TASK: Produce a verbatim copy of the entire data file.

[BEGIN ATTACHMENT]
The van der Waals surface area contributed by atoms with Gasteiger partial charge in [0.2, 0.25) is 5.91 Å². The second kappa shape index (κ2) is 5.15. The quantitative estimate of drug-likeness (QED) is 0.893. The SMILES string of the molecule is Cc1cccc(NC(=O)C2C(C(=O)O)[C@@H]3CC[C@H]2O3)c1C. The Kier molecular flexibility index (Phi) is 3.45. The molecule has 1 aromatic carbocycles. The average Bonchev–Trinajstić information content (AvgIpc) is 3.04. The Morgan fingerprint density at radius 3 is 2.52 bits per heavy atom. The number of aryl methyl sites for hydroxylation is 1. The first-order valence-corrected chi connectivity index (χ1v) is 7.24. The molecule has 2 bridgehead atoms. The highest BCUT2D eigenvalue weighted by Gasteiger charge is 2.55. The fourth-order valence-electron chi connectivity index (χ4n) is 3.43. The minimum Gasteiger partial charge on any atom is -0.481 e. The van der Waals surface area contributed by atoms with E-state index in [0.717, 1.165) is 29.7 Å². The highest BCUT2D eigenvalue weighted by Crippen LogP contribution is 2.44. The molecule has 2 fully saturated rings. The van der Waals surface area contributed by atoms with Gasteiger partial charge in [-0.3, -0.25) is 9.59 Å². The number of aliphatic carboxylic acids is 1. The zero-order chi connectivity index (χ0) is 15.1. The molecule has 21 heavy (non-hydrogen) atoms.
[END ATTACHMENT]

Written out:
The van der Waals surface area contributed by atoms with Gasteiger partial charge in [0.2, 0.25) is 5.91 Å². The second kappa shape index (κ2) is 5.15. The quantitative estimate of drug-likeness (QED) is 0.893. The SMILES string of the molecule is Cc1cccc(NC(=O)C2C(C(=O)O)[C@@H]3CC[C@H]2O3)c1C. The Kier molecular flexibility index (Phi) is 3.45. The molecule has 1 aromatic carbocycles. The average Bonchev–Trinajstić information content (AvgIpc) is 3.04. The Morgan fingerprint density at radius 3 is 2.52 bits per heavy atom. The number of aryl methyl sites for hydroxylation is 1. The first-order valence-corrected chi connectivity index (χ1v) is 7.24. The molecule has 2 bridgehead atoms. The highest BCUT2D eigenvalue weighted by Gasteiger charge is 2.55. The fourth-order valence-electron chi connectivity index (χ4n) is 3.43. The minimum Gasteiger partial charge on any atom is -0.481 e. The van der Waals surface area contributed by atoms with E-state index in [0.717, 1.165) is 29.7 Å². The highest BCUT2D eigenvalue weighted by Crippen LogP contribution is 2.44. The molecule has 2 fully saturated rings. The van der Waals surface area contributed by atoms with Gasteiger partial charge in [-0.3, -0.25) is 9.59 Å². The number of aliphatic carboxylic acids is 1. The zero-order chi connectivity index (χ0) is 15.1. The molecule has 21 heavy (non-hydrogen) atoms.